Blog Site by Appointment to His Regal Majesty the Maalie King

He who would be a Leader, let him be a Bridge

Crown Copyright: The Royal Maalie Court

Thursday, March 29, 2007

Red Lichties in five-goal drama

“Red Lichties” translates roughly as “Little Red Lights” and is the popular name of the Arbroath Football Club team. Their claim to fame is recording the highest score ever in a senior football match when they beat Bon Accord 36 – 0 in a cup match on 12 September 1885. It is reputed that the score would have been even higher if time had not been lost repeatedly recovering the ball from the sea when kicked out of play. It appears that the Arbroath goalie never touched the ball and spent the game sheltering from the rain under an umbrella supplied by a supporter.

Arbroath harbour. Many a time I have stayed in the blue guest house
Arbroath is special to me because, after driving groups of students in a noisy smelly Landrover on a hot dusty motorway north from Leicester to Aberdeen (en route to Shetland) every summer for some 30 years, the fishing port of Arbroath was where we finally reached the sea. So it was a matter of strolling round the harbour to fill lungs with fresh sea air before consuming fish and chips from Peppo’s chippery. All washed down with pint (or two) of “heavy” in the Smugglers’ Tavern before bedding down for the night in a local camp site before the final run in to Aberdeen the following morning.

This week the Red Lichties had an evening home game against East Stirling and I felt the urge to go north to support them, as well as to obtain an overdue supply of Arbroath Smokies. I arrived on a sunny afternoon of 26 March and rapidly refreshed my memories of the harbour area. My attention was quickly drawn to a pale gull in immature plumage, much paler than the numerous Herring Gulls, that proved to be an Iceland Gull, quite a rarity!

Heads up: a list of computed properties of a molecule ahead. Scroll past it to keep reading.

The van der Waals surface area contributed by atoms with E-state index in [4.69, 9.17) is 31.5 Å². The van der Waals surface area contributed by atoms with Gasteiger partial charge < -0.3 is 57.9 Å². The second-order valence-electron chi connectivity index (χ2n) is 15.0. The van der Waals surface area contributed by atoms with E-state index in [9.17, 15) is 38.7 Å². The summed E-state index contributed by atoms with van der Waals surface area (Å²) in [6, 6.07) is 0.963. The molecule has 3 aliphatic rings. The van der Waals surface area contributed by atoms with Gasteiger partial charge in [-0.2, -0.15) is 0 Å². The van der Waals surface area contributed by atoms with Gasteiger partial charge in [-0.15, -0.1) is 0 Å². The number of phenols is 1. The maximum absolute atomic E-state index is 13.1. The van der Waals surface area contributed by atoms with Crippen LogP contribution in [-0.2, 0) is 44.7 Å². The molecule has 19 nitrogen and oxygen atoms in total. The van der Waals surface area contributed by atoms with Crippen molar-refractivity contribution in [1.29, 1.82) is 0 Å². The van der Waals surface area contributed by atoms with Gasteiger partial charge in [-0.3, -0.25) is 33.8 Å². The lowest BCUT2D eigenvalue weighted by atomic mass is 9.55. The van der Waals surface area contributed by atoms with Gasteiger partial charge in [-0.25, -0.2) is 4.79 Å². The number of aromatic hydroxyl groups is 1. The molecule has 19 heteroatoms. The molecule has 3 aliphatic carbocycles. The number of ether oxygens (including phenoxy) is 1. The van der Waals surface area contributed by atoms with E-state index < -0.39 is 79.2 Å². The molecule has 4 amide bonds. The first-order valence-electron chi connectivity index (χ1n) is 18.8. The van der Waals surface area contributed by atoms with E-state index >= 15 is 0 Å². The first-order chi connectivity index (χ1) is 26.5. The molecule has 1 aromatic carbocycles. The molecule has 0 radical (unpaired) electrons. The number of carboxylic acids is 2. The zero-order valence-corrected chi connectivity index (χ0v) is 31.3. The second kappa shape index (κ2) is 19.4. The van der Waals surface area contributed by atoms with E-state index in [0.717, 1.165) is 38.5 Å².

An immature Iceland Gull, a pale rarity from the Arctic, was looking for scraps around the harbour

This flight shot shows the pure white primaries which easily distinguishes it from a Herring Gull

The warm weather meant that the shutters of one of the fish smoking houses were open, and I could see the small haddocks hanging up waiting to be smoked. I’d leave my purchase until the last minute...

Arbroath Smokies are supplied world-wide. You can see the haddocks ready for smoking

By tea time, Peppo’s was open and I indulged myself in a fish supper to be eaten, as by Ancient Custom and Practice, on the benches by the harbour where the gulls queued up for scraps.

Peppo's - the best fish supper in the world?

I slept the night camping in my X-trail near the dunes of the lovely Lunan Bay, a little north of Arbroath. I spent the next morning birdwatching in the area and saw seabirds such as Fulmar, Kittiwake, Red-throated Diver and Razorbill. A foray north to the Montrose Basin (stamping ground of fellow blogster The Trabant Driver) where I found a skein of Pink-footed Geese, and made a brew with my Kelly Kettle by the Bridge of Dun.
The ornate Bridge of Dun crosses the River Esk at the head of the Montrose Basin
Then it was back to Arbroath to park up right on the harbour edge ready for the night, knowing that I would not be driving after the match, and the ensuing nightcap in the Smugglers’ Tavern. During the afternoon, I indulged in a little Geocaching, and placed in a local cache a Travel Bug that I had snatched in South Wales from Tortoiseshell .

It was finally time to wander down to Gayfield Park where the spring daffodils were in magnificent display.

Gayfield Park at daffodil time, home of the Red Lichties.
Notice the proximity of the football ground to the sea!

As a matter of course, pre-match refreshment was taken in Tuttie’s Neuk, the fans’ pub, where I indulged in some good-natured banter and posturing with some 'away' fans, before crossing the road to see the game.

Tuttie's Neuk, the fans' pub, across the road from the football ground
The game turned out to be quite a thriller, with the Red Lichties squandering the two-goal advantage they had acquired just after half time when two cracking quick goals from East Stirling levelled the score, much to the delight of the Away Fans (all 17 of them) who never stopped singing behind their goal throughout the whole game. (In Arbroath the respective fans dutifully exchange ends at half time in order to be behind their own goalmouth).